3. ESTABLISH the Board’s Transportation Water and Infrastructure Committee with oversight responsibility for the Department’s activities under the 2013 Northern Waterfront Economic Development Initiative.
  4. DIRECT the Conservation and Development Director to formulate and forward a detailed work program and timeline for the 2013 Northern Waterfront Economic Development Initiative to the Transportation Water and Infrastructure Committee, which would include:
  • Survey key stakeholders within the Northern Waterfront area, including businesses, industrial plants, transportation service providers, and public agencies, to understand the current and emerging trends and issues affecting waterfront development (e.g. adaptation to sea level rise, maritime improvements, etc.) and to identify their needs in relation to waterfront development.
  • Inventory and map the industrial and commercial lands within the Northern Waterfront area, and the maritime and landside transportation facilities that serve the waterfront.
  • Prepare an opportunities and constraints analysis related to the Northern Waterfront Area’s access, infrastructure, and utilities to assess current and future needs in support of waterfront development.
  • Compile the stakeholders survey, the inventory and mapping of land and facilities, and the opportunities/constraints analysis into a report to the Board of Supervisors assessing the economic development prospects along the Northern Waterfront.
  • Convene a public forum on Northern Waterfront Economic Development.
  • Based on the Northern Waterfront economic development assessment report and the public forum, prepare a Strategic Plan on Northern Waterfront Economic Development for the Board of Supervisors consideration and adoption by the end of calendar year 2013.

FISCAL IMPACT:

Much of the costs in staff time and material for the Department of Conservation and Development’s work activities associated with the 2013 Northern Waterfront Economic Development Initiative can be absorbed under the department’s existing budget and supplemented with funding that might be secured from other sources. The department will pursue grant funding and other funding mechanisms.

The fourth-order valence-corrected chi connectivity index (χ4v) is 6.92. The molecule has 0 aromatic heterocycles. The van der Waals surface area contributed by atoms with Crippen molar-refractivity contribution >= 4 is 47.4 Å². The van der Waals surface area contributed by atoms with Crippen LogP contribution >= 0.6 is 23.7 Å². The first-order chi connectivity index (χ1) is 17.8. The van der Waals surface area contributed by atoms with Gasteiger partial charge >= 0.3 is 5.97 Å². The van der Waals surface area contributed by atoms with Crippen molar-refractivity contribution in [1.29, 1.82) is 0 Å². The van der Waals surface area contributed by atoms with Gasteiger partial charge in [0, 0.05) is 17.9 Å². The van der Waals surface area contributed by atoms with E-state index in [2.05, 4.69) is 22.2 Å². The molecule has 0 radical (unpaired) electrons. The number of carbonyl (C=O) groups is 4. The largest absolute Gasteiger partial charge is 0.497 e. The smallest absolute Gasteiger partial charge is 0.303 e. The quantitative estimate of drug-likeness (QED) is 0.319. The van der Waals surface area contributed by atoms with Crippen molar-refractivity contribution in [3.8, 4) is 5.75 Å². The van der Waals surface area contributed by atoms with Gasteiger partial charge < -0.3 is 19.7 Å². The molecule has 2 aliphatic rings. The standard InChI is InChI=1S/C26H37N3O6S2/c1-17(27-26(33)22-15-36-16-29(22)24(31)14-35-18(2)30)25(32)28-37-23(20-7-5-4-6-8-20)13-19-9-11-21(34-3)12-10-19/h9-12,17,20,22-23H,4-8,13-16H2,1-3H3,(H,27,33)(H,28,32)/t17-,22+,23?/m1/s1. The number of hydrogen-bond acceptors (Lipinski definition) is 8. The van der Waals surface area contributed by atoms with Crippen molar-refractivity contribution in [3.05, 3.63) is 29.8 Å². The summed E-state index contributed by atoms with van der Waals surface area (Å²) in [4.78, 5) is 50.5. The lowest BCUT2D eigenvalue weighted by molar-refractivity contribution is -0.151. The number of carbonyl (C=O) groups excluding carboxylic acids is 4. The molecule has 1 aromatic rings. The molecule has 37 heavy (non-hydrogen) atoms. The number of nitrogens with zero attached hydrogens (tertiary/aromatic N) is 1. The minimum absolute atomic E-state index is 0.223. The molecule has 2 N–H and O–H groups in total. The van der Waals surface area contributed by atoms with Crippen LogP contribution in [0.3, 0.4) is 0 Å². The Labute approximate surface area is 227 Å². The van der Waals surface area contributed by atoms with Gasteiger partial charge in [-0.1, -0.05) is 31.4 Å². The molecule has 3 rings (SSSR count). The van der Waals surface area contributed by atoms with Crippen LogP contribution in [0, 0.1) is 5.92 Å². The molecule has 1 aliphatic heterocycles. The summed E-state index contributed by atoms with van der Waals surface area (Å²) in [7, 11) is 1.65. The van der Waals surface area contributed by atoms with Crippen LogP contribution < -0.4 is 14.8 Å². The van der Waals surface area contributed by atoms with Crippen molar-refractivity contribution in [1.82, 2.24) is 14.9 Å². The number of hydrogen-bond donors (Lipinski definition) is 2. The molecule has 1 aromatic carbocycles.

BACKGROUND:

At the January 29, 2013 Board of Supervisors Special Meeting, the Board received a presentation from the Workforce Development Board, Contra Costa Community College District, Contra Costa Council, and the Department of Conservation and Development on economic and workforce development in Contra Costa County. As a follow-up to the presentation, the Board requested that the Conservation and Development Director return with a report on an economic development initiative for the northern waterfront. The purpose of this report is to outline a recommended approach for a new Board initiative aimed at promoting economic development along County’s working waterfront.

Contra Costa County’s waterfront is a 92-mile long shoreline stretching from the City of Richmond to the City of Oakley. It is comprised of the shoreline along the San Francisco Bay (Richmond), San Pablo Bay (North Richmond, Pinole, Hercules, Rodeo), Carquinez Strait (Crockett, Port Costa, and Martinez), Suisun Bay (Clyde), and the Sacramento River (Bay Point, Pittsburg, Antioch, and Oakley). See attached map which shows the general location and boundary of the waterfront along Bay/River shoreline. There is a varied mix of industrial, public, parkland, recreational, habitat/open space, and residential uses located along the immediate shoreline in both the incorporated city limits and the unincorporated area. The following table provides a breakdown of the mix of land uses along the waterfront: